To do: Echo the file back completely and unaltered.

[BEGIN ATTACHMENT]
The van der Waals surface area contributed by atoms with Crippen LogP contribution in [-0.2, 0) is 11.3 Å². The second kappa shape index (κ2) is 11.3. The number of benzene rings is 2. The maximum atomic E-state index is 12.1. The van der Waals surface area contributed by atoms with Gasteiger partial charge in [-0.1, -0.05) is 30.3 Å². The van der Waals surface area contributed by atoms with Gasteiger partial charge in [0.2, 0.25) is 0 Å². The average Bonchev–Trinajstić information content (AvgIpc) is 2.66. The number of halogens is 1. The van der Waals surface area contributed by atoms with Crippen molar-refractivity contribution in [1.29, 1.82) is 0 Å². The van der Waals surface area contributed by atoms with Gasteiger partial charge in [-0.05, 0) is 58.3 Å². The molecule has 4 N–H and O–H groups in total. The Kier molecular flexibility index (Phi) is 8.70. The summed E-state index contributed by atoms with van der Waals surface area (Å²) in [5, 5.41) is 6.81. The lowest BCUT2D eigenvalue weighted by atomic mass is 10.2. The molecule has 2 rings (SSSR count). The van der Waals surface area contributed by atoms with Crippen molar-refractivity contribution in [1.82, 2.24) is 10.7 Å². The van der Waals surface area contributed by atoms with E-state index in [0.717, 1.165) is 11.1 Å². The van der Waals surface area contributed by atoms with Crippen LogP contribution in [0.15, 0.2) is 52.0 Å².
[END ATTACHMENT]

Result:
The van der Waals surface area contributed by atoms with Crippen LogP contribution in [-0.2, 0) is 11.3 Å². The second kappa shape index (κ2) is 11.3. The number of benzene rings is 2. The maximum atomic E-state index is 12.1. The van der Waals surface area contributed by atoms with Gasteiger partial charge in [-0.1, -0.05) is 30.3 Å². The van der Waals surface area contributed by atoms with Gasteiger partial charge in [0.2, 0.25) is 0 Å². The average Bonchev–Trinajstić information content (AvgIpc) is 2.66. The number of halogens is 1. The van der Waals surface area contributed by atoms with Crippen molar-refractivity contribution in [1.29, 1.82) is 0 Å². The van der Waals surface area contributed by atoms with Gasteiger partial charge in [-0.05, 0) is 58.3 Å². The molecule has 4 N–H and O–H groups in total. The Kier molecular flexibility index (Phi) is 8.70. The summed E-state index contributed by atoms with van der Waals surface area (Å²) in [5, 5.41) is 6.81. The lowest BCUT2D eigenvalue weighted by atomic mass is 10.2. The molecule has 2 rings (SSSR count). The van der Waals surface area contributed by atoms with Crippen molar-refractivity contribution in [1.82, 2.24) is 10.7 Å². The van der Waals surface area contributed by atoms with E-state index in [0.717, 1.165) is 11.1 Å². The van der Waals surface area contributed by atoms with Crippen LogP contribution in [0.15, 0.2) is 52.0 Å².